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By Julie Dieterle

Journaling — to track or record occurrences, experiences; reflections kept on a regular basis.

I recently read a magazine article where a psychiatrist suggested that journaling regularly about a traumatic event or relationship is a bad thing because it keeps you repeating the situation over and over again, not allowing you to move forward or release it, but actually digs the trauma hole deeper into our consciousness. I’m not so sure about that. Whether we repeat writing about a routine or a traumatic event I suspect, eventually, we look at what we wrote and contemplate about it. We might conclude about a past traumatic relationship—I hate them. Boy, that was horrible, I remember feeling angry then, now it still burns me! Later, I might notice ”I’m SICK of writing about this, I’m TIRED of feeling angry, my anger hasn’t changed in all this time.” On further in time, I might note, “I see my words are different, I see my pen writing is not as deep on the paper.” I might ask the question—“Do I FEEL different about it now?”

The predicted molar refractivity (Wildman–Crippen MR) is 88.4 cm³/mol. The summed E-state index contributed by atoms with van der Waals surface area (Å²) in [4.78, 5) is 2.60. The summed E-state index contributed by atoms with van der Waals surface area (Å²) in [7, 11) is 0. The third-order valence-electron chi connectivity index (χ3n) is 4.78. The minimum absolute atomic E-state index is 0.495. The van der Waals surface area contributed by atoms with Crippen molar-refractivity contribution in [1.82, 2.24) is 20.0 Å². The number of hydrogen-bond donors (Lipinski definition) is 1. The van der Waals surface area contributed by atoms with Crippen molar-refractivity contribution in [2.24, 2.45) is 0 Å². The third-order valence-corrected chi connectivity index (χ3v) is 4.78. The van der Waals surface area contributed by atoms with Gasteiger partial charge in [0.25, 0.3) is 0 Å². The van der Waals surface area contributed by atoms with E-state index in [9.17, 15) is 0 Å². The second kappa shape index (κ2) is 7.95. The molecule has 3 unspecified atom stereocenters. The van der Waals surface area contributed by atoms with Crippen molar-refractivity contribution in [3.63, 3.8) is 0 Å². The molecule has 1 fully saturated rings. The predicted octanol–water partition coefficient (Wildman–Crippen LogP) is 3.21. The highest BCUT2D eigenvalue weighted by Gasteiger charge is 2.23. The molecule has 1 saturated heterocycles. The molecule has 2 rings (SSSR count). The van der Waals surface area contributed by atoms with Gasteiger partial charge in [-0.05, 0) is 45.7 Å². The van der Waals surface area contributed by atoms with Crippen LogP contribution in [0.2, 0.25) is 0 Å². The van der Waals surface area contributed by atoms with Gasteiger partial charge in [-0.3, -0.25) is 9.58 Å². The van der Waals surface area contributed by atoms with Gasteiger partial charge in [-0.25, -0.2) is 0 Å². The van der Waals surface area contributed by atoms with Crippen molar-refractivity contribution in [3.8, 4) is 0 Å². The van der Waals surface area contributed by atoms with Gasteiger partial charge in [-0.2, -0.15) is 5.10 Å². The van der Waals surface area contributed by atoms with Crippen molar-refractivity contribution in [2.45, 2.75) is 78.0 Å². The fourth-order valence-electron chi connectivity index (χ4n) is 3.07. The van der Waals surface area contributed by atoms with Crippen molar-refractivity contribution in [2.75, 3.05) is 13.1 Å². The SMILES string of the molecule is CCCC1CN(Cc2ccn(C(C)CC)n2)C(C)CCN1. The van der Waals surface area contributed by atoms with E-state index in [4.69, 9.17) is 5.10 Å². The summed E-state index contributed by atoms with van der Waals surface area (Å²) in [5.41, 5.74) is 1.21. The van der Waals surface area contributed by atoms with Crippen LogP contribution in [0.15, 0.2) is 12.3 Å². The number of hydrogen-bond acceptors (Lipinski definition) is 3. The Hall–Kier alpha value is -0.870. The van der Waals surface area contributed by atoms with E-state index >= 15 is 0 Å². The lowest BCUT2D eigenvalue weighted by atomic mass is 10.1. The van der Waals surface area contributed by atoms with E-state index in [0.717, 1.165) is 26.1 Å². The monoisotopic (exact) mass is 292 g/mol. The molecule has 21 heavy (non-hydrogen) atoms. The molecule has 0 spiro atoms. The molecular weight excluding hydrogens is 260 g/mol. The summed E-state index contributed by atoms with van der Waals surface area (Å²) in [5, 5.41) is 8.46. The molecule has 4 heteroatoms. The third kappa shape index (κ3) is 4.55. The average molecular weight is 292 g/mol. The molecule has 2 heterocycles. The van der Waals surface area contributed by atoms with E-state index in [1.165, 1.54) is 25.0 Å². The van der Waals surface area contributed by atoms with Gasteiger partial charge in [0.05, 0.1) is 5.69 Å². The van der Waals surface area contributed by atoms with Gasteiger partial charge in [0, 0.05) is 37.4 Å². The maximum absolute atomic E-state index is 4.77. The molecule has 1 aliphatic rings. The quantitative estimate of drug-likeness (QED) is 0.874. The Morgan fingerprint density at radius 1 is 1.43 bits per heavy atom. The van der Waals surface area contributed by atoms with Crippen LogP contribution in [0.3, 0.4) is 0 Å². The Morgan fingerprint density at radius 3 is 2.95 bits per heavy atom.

My parents both kept diaries or journals — which the dictionary seems to think are interchangeable terms, by the way — and I found them rather boring. They included meals, tasks, appointments, family contacts and actions. What did it mean to them? Why did they find this occupation so worth continuing? Did it help pass the time, give them finger typing exercises and memory checks? Comfort about the daily cycle continuing?

In the case of daily routine logging in, I might contemplate — I really eat the same things over and over. I remember when my granddaughter… I think I’ll call…  Last Fourth of July we…  I’d like to ….again. You know I did that better this time. I can’t imagine eating that much now.

It is easy to be busy, to go through our day on “auto-pilot”. It seems to me, really reviewing the day and how I felt and what I reacted to, really looking at what we are doing or thinking about can tell us a lot. Can we turn off “auto-pilot”, notice what we are doing and perhaps question why or how we are doing it, and think about our choices and responses. What are we dragging along in our “baggage” again? Could we go through the next day seeing everything as NEW, next step up for grabs, being more aware of our thoughts and feelings?

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